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Gainesville’s first ever environmental book club makes a splash in water preservation

Gainesville’s first ever environmental book club makes a splash in water preservation

Ethan LeBlanc (20 years old) wakes up each morning looking forward to seeing the sights of one of Florida’s clearest springs.

He has been getting up at 5:20 am every morning for the past two years to prepare for his daily 50-minute commute from Gainesville to Ginnie Springs. He said that his passion for the springs drove him to become the shift manager and rentals manager at Ginnie Springs Outdoors.

Every visitor who visits the springs is faced with worries. He worries about water consumption and overuse of water bottles. LeBlanc claimed that he has seen a slight decrease in water consumption over his two years at springs.

LeBlanc stated that he felt guilty for not being able to stand up for environmental justice causes. He has now found a way of standing up for the environment.

Our Santa Fe River is an all-volunteer nonprofit organization that created an environmental book club to bring together North Florida residents such as LeBlanc who are concerned with water access and pollution. This is the first environmental-focused book club in Gainesville and aims to advocate for environmental causes through reading and open discussions.

David Vaina, one the 10 Our Santa Fe River board member, came up with the idea. He set out to educate others on the Santa Fe River’s health and the springs it relies upon.

Vaina said that the Santa Fe River faces both qualitative and quantitative challenges. Pollution is a major problem, mostly from big agriculture but also from people who fertilize their lawns. These land uses cause a lot nitrogen overload which can harm water quality. Algae grow rapidly on these areas, making it impossible for aquatic organisms. There is also a drop in water oxygen levels.

Vaina stated that water use is increasing as the area grows. The organization promotes water conservation on a larger scale than just individuals, such as in large cities, counties, and big farms.

Vaina stated that having information about how to keep rivers safe is important for both the river and the book club members.

Merrillee MalwitzJipson is a founding member of the Our Santa Fe River board. She owns a canoe- and kayak rental service, as well as Rum138, a local restaurant on the Santa Fe River. Malwitz-Jipson sees the environmental book club as a place where like-minded people can gather and spread awareness about environment.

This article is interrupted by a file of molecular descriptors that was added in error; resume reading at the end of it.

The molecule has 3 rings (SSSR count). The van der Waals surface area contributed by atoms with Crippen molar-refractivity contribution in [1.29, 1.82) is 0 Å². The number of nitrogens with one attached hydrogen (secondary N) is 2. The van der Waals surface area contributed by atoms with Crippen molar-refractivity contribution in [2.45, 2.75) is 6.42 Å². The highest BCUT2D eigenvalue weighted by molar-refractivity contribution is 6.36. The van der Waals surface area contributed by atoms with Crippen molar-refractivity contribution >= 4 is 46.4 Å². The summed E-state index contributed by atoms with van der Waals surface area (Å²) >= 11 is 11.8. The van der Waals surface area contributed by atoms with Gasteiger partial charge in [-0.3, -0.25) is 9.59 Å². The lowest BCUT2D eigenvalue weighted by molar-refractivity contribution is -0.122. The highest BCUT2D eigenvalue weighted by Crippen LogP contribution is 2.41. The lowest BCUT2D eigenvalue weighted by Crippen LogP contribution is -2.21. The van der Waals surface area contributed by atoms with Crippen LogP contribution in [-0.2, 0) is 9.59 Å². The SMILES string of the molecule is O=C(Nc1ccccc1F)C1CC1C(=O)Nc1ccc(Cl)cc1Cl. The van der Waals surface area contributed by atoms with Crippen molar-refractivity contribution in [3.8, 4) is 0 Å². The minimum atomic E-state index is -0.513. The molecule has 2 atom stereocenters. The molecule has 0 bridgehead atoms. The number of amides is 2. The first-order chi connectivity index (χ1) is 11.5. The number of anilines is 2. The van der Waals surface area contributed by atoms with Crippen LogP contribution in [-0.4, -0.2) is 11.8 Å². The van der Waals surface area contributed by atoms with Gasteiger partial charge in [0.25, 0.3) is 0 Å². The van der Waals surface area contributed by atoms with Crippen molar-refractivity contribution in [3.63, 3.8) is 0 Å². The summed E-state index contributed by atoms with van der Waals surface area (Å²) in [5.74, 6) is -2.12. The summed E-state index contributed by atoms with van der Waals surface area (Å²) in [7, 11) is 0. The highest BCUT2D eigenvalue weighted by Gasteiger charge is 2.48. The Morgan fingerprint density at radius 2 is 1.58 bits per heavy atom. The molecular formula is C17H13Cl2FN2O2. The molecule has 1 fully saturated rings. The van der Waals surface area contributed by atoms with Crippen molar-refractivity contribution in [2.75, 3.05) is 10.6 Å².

Malwitz-Jipson stated that we were just trying to find people with the same mindset and who value the opportunity to read books that can be used in our personal lives as well as at work.

The first meeting of the book clubs took place in the outdoor section at the First Magnitude Brewing Company, near downtown Gainesville. Robin Wall Kimmerer led the discussion on Braiding Sweetgrass: Indigenous Wisdom and Scientific Knowledge, and the Teachings Of Plants.

The initial meeting was attended by about 20 people. Moderator Sarah Younger (chair of The Suwannee St. Johns Group Sierra Club), a non-profit organization that affects public policy and protects the state’s natural resource, took two months for reflection and preparations for the discussion.

Younger stated that water is scarcely drinkable on the planet. We don’t know how much water we have compared to other nations.

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In 2021, the Howard T. Odum Florida Springs Institute released the results from a three-year study. StudySanta Fe River and springs revealed an alarming increase of nitrogen pollution and a decrease for its flow, compared to previous year.

The Alachua County Environmental Protection Department’s Stacie Greco said that organizations like the environmental club that meet around water issues are valuable because people can have discussions and find ways to change their behavior to help the environment.

Greco stated, “As we have more people, and use more water,” that every drop we use does not make it to recharge our springs.

Vaina stated that he hopes the book club will involve more Gainesville residents as well as University of Florida students in the environmental work of Our Santa Fe River.

We want the river’s existence to last a long time. So we want people to remember the river is in trouble and that it needs some help, Vaina said.

The Next Environmental Book Club Meeting will be held February 20th, from 2 to 3 p.m. in the First Magnitude Brewing Company. The discussion will be on A Sand County Almanac, Aldo Leopold. The club meeting schedule will be published on Our Santa Fe Rivers facebook page.

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